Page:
North Carolina Candidates for Governor, Election Race 2014

North Carolina Gubernatorial Candidates
North Carolina Candidates for Governor

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North Carolina Gubernatorial Deadlines

Primary: May 6, 2014

North Carolina Governor Election Race 2014

Republican Governor Candidates

Pat McCrory (R) Conservative

Democrat Governor Candidates for Governor North Carolina

Kenneth Spaulding (D)
Roy Cooper (D)

North Carolina Candidates for Congress

District 1:
G.K. Butterfield (D)
Dan Whittacre (D)
Arthur Rich (R)
Brent Shypulefski (R)

District 2:
Renee Ellmers (R)
Frank Roche (R)
Clay Aiken (D)
Keith Crisco (D)
Toni Morris (D)

District 3:
Walter Jones Jr. (R)
Taylor Griffin (R)
Al Novinec (R)
Marshall Adame (D)

District 4:
David Price (D)
Paul Wright (R)

District 5:
Virginia Foxx (R)
Philip Doyle (R) - Tea Party Activist
Josh Brannon (D)
Gardenia Henley (D)
Michael Holleman (D)
Will Stinson (D)

District 6:
Phil Berger Jr. (R)
Mike Causey (R)
Kenn Kopf (R)
Zack Matheny (R)
Jeff Phillips (R)
Charlie Sutherland (R)
Bruce VonCannon (R)
Mark Walker (R)
Don Webb (R)
Bruce Davis (D)
Laura Fjeld (D)

District 7:
Jonathan Barfield (D)
Walter Martin Jr. (D)
Chris Andrade (R)
David Rouzer (R)
Woody White (R)
J. Wesley Casteen (Libertarian)

District 8:
Richard Hudson (R)
Antonio Blue (D)

District 9:
Robert Pittenger (R)
Michael Steinberg (R)
Shawn Eckles (Independent)

District 10:
Patrick McHenry (R)
Richard Lynch (R)
Tate MacQueen (D)

District 11:
Mark Meadows (R)
Tom Hill (D)
Keith Ruehl (D)

District 12 - Special Election:
Alma Adams (D)
George Battle III (D)
Marcus Brandon (D)
Malcolm Graham (D)
James "Smuggie" Mitchell (D)
Curtis Osborne (D)
Vince Coakley (R)

District 12:
Alma Adams (D)
George Battle III (D)
Marcus Brandon (D)
Malcolm Graham (D)
James "Smuggie" Mitchell (D)
Curtis Osborne (D)
Rajive Kumar Patel (D)
Vince Coakley (R)
Leon Threatt (R)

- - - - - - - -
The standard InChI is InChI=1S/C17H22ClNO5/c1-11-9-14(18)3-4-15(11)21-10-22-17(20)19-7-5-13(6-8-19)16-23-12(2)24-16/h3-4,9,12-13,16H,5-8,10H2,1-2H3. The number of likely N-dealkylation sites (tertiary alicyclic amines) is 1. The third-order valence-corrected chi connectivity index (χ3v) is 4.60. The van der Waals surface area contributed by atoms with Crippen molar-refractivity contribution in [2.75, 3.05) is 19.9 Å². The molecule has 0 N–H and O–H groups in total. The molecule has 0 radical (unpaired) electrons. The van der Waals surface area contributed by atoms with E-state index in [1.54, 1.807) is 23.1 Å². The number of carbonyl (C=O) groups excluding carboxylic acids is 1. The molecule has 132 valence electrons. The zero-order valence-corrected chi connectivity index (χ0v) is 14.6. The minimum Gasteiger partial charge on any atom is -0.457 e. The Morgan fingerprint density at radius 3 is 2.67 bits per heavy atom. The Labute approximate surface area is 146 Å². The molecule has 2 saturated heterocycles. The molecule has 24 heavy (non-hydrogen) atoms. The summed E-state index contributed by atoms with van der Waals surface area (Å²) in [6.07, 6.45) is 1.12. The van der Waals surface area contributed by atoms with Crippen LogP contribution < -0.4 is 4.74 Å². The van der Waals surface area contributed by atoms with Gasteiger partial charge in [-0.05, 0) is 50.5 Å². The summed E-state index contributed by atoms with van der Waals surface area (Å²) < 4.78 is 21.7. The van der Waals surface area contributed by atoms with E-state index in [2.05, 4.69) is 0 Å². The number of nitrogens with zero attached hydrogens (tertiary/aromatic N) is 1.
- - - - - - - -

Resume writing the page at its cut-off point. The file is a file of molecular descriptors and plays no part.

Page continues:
District 13:
George Holding (R)
Brenda Cleary (D)
Virginia Conlon (D)
Arunava "Ron" Sanyal (D)



North Carolina History. What every North Carolina Governor Candidate should know:

During the first half of the nineteenth century, North Carolina remained a rural state, with no cities and few villages. Most whites operated small subsistence farms, but the eastern part of the state had a growing class of planters, especially after 1800 when cotton became highly profitable when using slave labor. Politically the state was highly democratic, as heated elections pitted the Democratic east versus the Whiggish west. After the firing on Fort Sumter in April 1861 North Carolina seceded from the United States and joined the Confederate States of America. More soldiers from North Carolina fought for the Confederacy during the American Civil War, than any other state, but few major battles were fought there. During the early years of Reconstruction, strides were made at integrating the newly freed slaves into society, however these were quickly overturned and North Carolina became a firm part of the Jim Crow South.

The Civil Rights movement of the 1950s and 1960s had many connections to North Carolina. Events such as the sit-in protest at the F.W. Woolworth's store in Greensboro would become a touchstone for the movement, and the Student Nonviolent Coordinating Committee, a central organization in the movement, was founded at Shaw University in Raleigh. In 1973, Clarence Lightner was elected as the first African-American mayor of a major southern city, also in Raleigh.